‘Boston in Flux’ Opens a Window into Boston’s Transformation

Boston in Flux, the latest collaborative effort between Boston-area filmmakers Paul Villanova and Richard Hawke, explores the history and evolution of the city both men call home.

The three-minute, 13-second long short consists of archived, black-and-white footage of iconic locations around the city, overlaid with similar scenes in modern color, set over captivating, period-style backing sound. Like the city it chronicles, Boston in Flux is an intricate balance between historical footage and modern postproduction, from its silent film-style cutscenes to its distribution on YouTube.

Such a style of film is relatively unexplored—that’s part of the reason Villanova wanted to pursue the project that focused more on the untold story of Boston.

What Villanova and Hawke see every day is a strange yet enrapturing paradox within Boston that Villanova deemed “inescapable,” a constantly changing city with deep historical roots.

Hawke expressed interested in bringing the past and the present of Boston into dialogue, and comparing the two.  


 

“[You can] be looking for the T-stop and be standing on the site of the Boston Massacre,” he said. “So I think that’s a unique and really cool thing.”


 

Villanova called the short “a labor of love,” driven largely by his interest in Boston’s unique past. While many colonial-era cities have historical significance, Villanova was quick to point out that Bostonians themselves identify with their history more than their counterparts do in other urban centers. He cited Boston’s intrinsic value as a historical site.

“[You can] be looking for the T-stop and be standing on the site of the Boston Massacre,” he said. “So I think that’s a unique and really cool thing.”

Unique and cool, perhaps, but also challenging. Researching Boston’s recent history in preparation for production proved difficult, and securing archived footage for use in the film was an unexpected obstacle. Digitized footage of Boston from the early 20th century is rare and difficult to license.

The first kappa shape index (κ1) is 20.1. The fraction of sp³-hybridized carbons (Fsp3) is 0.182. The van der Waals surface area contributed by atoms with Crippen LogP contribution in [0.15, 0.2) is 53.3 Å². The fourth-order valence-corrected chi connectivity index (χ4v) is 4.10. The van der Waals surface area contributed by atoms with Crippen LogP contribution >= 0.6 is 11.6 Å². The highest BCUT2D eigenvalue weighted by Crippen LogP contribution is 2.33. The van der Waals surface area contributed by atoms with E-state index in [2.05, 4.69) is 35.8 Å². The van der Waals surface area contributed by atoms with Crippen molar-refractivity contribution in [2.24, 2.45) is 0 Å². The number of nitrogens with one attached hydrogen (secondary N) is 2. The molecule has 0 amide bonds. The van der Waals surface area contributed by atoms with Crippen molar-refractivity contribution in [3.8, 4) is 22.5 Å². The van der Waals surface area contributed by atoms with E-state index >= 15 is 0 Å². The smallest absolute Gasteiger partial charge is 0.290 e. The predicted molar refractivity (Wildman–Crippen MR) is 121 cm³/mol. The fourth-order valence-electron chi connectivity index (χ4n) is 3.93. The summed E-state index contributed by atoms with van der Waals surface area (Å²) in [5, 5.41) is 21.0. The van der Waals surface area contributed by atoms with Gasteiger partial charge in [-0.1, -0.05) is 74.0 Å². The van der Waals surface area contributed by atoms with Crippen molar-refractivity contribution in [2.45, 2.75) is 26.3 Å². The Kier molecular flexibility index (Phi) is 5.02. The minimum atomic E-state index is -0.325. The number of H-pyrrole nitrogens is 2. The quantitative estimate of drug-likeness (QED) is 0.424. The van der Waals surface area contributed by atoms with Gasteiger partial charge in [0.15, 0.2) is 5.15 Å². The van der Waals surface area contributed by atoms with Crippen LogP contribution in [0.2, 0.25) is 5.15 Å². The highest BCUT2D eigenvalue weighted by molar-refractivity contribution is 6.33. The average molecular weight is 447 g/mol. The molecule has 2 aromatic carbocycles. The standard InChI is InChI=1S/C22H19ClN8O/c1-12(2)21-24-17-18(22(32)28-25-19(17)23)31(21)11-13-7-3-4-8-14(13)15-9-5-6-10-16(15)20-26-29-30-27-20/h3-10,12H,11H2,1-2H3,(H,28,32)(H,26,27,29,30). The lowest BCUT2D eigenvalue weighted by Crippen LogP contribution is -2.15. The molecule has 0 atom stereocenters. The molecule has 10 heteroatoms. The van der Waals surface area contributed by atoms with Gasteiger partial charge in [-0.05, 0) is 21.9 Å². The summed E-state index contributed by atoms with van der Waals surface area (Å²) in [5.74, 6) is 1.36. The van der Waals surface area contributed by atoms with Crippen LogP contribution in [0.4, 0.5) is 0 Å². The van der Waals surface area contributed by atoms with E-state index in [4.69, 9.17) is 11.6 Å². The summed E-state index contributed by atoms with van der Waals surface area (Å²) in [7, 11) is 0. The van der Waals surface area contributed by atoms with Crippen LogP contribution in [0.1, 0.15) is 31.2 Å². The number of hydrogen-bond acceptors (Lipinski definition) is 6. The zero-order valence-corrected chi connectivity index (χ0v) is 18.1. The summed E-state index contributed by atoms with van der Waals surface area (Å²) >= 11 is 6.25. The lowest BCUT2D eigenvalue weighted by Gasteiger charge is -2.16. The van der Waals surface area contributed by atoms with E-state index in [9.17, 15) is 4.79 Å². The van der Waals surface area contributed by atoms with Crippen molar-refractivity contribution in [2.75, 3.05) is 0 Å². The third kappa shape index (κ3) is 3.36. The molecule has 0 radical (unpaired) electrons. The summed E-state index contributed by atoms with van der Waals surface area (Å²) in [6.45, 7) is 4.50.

When actually filming Boston in Flux, however, both men were excited than annoyed by the unique challenges the project posed.

Boston in Flux represents Villanova’s first nonfiction, nontraditional project. His previous works, including the short films Grudge Match, A Briefcase Full of Knives, and Octopus, all fall into the genre of orthodox fiction-narratives. Boston in Flux, according to its creators, “flirts more with documentary.” Hawke described the challenging camerawork as one of the reasons he wanted to create the film.

One of the most pertinent aspects of the project is the film’s modern-day role and relevance. Both filmmakers noted that Boston is undergoing a new era of gentrification. Evidence points to neighborhoods like Charlestown and South Boston catering more to 20-something college graduates than to the heavily-accented Bostonians of years past. Since the turn of the century, more than 20 percent of neighborhoods with median incomes and housing prices under 40 percent of Boston’s average were undergoing significant gentrification.

Villanova and Hawke did not seek to debate viewers on the benefits and downsides of gentrification. Instead, the film raises discussion about urban evolution.

Villanova stated that “the film tries to ask a question” about Boston’s ever-shifting demographic and physical landscapes. Whether the rise of skyscrapers and development of real estate portrayed in Boston in Flux is a conflict or a natural course of events is left up to the viewer to decide for him or herself.

“We’re not approaching the film saying ‘gentrification is bad’ or ‘gentrification is good’ or ‘big buildings are bad’ or ‘big buildings are good,’” the filmmakers said. “We’re saying, ‘look at this paradox, what do you think?’’’

What Boston in Flux represents for them is not just a provocative discussion on the city’s past life and future direction. It’s also representative of Bostonians themselves—young professionals juxtaposed with generational residents. While what’s next for Boston may be unclear at the moment, Villanova and Hawke have a clear idea of what the future holds in store for themselves.

Though no individual project is currently in the works for either, both men plan to focus their efforts on a burgeoning filmmaker’s collective based in Somerville. When asked what his future plans were, Villanova said the collective is important to support and develop independent filmmakers, and keep the spirit of filmmaking alive.

Featured Image by Paul Villanova & Richard Hawke